The Director’s Cut of Midsommar: An Intensely Significant Improvement Over its Theatrical Release

Spoilers for Midsommar Ahead!

2nd Viewing

Review of the Director’s Cut

Oof, bless the custom of rewatching movies.

Gaspar Noe’s Hereditary (AKA, Ari Aster’s Midsommar) has a roughly three-hour-long director’s cut out in select theaters as of now and has been rumored to be, by even Aster himself, the “True Version” of the film’s original intentions—yes, there are no nagging executives to tell Aster to cut down the film’s length this time! Who knew that 23 minutes of additional footage that was carefully impregnated throughout different locations of the film’s runtime could make for an intensely SIGNIFICANT improvement from its native, theatrical release?

One of the head flaws I had when I first watched Midsommar, was that I felt like it had a truckload of good ideas scattered in various sequences that weren’t explained or delved into timely enough. It made the experience feel more choppy than connected. Now, the director’s cut gracefully adds to those segments by placing or extending crucial sequences and moments that tie the movie together a lot more smoothly. Instead of it feeling like there are many, many contradicting ideas being loosely catapulted at us in one undisciplined outcome, it feels like there are multiple constructs that all lead up to a central suggestion. There’s an apparent, numbing flow rather than a sort of traffic jam, so to speak.

Additionally, characters are objectively more fleshed out now rather than seeming often sporadic. In the original cut, there was enough substance to create pity for our primary lead played by Florence Pugh, but in this extended edition, it was clear that Aster had a wise aspiration to shine valuable light onto some of our other star-crossed individuals. Compassion is warranted when we understand our protagonist, especially, our multiple protagonists.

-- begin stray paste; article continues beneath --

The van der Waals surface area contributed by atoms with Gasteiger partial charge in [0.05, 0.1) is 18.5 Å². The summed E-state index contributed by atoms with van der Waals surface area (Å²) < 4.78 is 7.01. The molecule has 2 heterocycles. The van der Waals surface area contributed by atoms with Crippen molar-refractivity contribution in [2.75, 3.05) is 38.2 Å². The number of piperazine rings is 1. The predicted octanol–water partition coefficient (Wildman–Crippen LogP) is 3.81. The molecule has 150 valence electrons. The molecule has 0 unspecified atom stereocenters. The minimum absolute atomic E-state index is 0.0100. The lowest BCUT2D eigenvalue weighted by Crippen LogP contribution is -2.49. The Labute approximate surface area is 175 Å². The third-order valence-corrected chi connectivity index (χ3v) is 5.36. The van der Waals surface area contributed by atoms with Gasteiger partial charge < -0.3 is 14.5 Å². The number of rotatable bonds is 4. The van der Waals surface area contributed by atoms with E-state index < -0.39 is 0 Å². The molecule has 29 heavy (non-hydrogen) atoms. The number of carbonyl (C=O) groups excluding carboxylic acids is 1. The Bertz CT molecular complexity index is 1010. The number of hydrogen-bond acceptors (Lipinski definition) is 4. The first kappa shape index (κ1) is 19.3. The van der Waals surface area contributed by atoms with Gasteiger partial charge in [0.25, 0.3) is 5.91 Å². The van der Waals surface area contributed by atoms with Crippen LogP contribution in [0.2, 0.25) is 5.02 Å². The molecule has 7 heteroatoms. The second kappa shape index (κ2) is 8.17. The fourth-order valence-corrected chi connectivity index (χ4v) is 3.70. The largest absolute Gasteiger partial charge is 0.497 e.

And I’ll admit it, I have come around to appreciating the second half/finale of Midsommar remarkably more due to this revisit. The additional, lingering footage of initially released scenes helped the intensity of the situation protrude much more and I’ve grown to fear the bitter-some lamentation that occurs as something so horrific that has never been caught on screen quite like it has from Aster’s direction. It’s uncomfortably exotic.

Here’s the simple breakdown of how I interpret Midsommar:  Obviously it’s an overcomplicated, exaggeration of a breakup, expanded into this disastrous symbolic metaphor. Christian being seduced or manipulated by Maja represents the instinctive male trait and cycle of being easily wooed over by sex and then feeling double-crossed once it becomes an abiding relationship, therefore, the male necessity for reproduction with a new mate becomes reasserted once more. Maybe, Aster is incessantly vexed and irritated by the urges he proposed throughout his previous relationship or the urges his partner disported. The death of the Elders is a showcase of the tens of Swedish individuals who begin expressing their grief of losing these loved ones. The tens of Swedish individuals mourning are used again at the end of the movie when Dani allows Christian to be killed. The sundry amounts of weeping represent Aster’s possible philosophy that being cheated on or losing “thee” actual love of your life is equivalent to the feeling of tens of individuals losing a loved one (but more of like a blood-related family member). The sacrifice/manslaughter of Christian (or Dani’s responding betrayal) shows how sometimes exes can quickly turn into enemies despite once having an infatuation for one another. Aster could be at arms with this once romanticized individual he has now parted with. Yep.

So, I never thought I’d find myself radically changing my opinion on Midsommar in the course of only two months, but here we are fellas. Ari Aster please forgive me you very sad, sad director.

Notwithstanding all this, I still stand by the review title I used in my first review of Aster’s second feature-length: “Midsommar is going to tear the world apart.”

Verdict Change: B- —> B+

Here’s a new drinking game: Take a shot every time Will Poulter takes a hit off his pen.

“Midsommar: Director’s Cut” is now playing in select theaters.

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